"It is not likely that persons who lead careless lives, who make almost an open profession of thinking it enough to aim to keep out of mortal sin, who approach the Sacraments but seldom, and then without perfect dispositions, who ever hardly think of doing penance or making up for their sins by alms, deeds, and prayers, and acts of charity, can do much in the ordinary course of things towards paying the debt of satisfaction which will otherwise be exacted from them in Purgatory. It seems as if the souls who pass out of this world without having some debt still to pay are very few indeed, and there are a great many revelations among the lives of the Saints which seem to imply that many who are thought very perfect here, by reason of their state of life or of their devotion to good works and to the service of God, are yet found by the just Judge of all, before whom they stand, to be in need of great purification lasting for a long time. There are doubts as to the power of attrition without the Sacrament of Penance to cancel venial sin, and satisfactions do not apply to sins which have never been retracted. The ordinary manner of confession of venial sins, especially of the lighter sort, and of those which are habitual, is often very much wanting in sorrow, even in the case of persons who approach the Sacraments frequently. And there are many common defects in the use of the Sacraments, both of Penance and of Holy Communion, which prevent these fountains of remission from producing their full effect upon the soul. And the same may be said of the great treasure of Indulgences, which are also only apply to sins which have been in some way positively withdrawn and retracted. All these arguments tend to show that there may frequently be a very long Purgatory indeed awaiting persons who are not simple sinners reclaimed to God at the last moment and saved by the Sacraments of the Church, but who have spent their lives more or less in the practice of Christian virtues and the service of God. . . Let the reasons for thinking that Purgatory is often very long indeed be as powerful as they are represented to be, they are only all the more imperative calls on our charity towards those who cannot help themselves."*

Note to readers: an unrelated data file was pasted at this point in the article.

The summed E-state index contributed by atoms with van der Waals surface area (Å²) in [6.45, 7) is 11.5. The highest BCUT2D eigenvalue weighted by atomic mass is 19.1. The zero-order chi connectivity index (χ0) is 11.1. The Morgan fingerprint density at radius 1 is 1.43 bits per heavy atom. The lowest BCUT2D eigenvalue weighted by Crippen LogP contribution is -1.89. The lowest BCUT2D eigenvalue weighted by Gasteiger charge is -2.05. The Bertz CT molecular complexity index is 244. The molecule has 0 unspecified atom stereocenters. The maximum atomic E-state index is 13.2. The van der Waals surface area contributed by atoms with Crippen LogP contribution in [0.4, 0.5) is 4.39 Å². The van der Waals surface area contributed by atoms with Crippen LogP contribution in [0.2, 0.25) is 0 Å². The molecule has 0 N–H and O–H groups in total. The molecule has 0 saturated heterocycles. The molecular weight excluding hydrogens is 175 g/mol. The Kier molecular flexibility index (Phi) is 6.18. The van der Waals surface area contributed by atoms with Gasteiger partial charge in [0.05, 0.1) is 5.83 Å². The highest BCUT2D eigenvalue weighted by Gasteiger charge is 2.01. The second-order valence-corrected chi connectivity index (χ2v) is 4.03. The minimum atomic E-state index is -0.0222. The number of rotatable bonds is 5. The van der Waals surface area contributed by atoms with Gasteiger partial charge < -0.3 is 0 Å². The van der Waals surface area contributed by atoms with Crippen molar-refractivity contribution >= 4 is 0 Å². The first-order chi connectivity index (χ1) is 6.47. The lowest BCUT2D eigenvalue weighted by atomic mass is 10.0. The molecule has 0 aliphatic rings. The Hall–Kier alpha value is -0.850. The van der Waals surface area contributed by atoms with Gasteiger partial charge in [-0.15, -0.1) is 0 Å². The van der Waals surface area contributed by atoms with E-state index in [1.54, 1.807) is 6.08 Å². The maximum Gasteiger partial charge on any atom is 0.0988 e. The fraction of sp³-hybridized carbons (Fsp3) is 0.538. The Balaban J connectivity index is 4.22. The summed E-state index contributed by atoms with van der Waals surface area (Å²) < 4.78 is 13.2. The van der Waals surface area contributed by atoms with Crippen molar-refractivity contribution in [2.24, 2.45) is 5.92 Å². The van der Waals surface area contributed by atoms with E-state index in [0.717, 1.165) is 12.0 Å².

As regards the second kind of duration of the pains of Purgatory we know from our limited experience that the intensity of pain often seems to add to the length of our sufferings. How long does not the silent night appear to the invalid who, wracked with pain, counts the ticking's of the clock and imagines every minute an hour, every hour an age, and thinks that day will never return. The same happens to the poor suffering souls in Purgatory, only in an intensified form, owing to the acuteness of the pains they endure and the ardor of their desire to be free and to be united to God. Of this Father Faber says:

 

"Then, as to seeming length from the extremity of pain, there are many instances on record in the Chronicles of the Franciscans, the life of St. Francis Jerome, and elsewhere, of souls appearing an hour or two after death, and thinking that they had been many years in Purgatory. And such may be the Purgatory of those who are caught up to meet the Lord at the Last Day!"*

 

In conclusion, let us bear in mind the words of St. Catharine of Genoa regarding the sufferings of the souls in Purgatory, which would appear to refer rather to the pain of loss than to that of sense, - "The pain never diminishes, although the time does."

 

1. All for Jesus, pp. 394-395.

2. All for Jesus, p. 395.
3. All for Jesus, pp. 417-421.

4. All for Jesus, p. 417.
5. St. Augustine's Confession, b. ix, chap 13.
6. Of temporal punishment due to mortal sins the guilt and eternal punishment of which have been forgiven.
7. The Prisoners of the King, pp 92-95.

8. All for Jesus, pp. 395.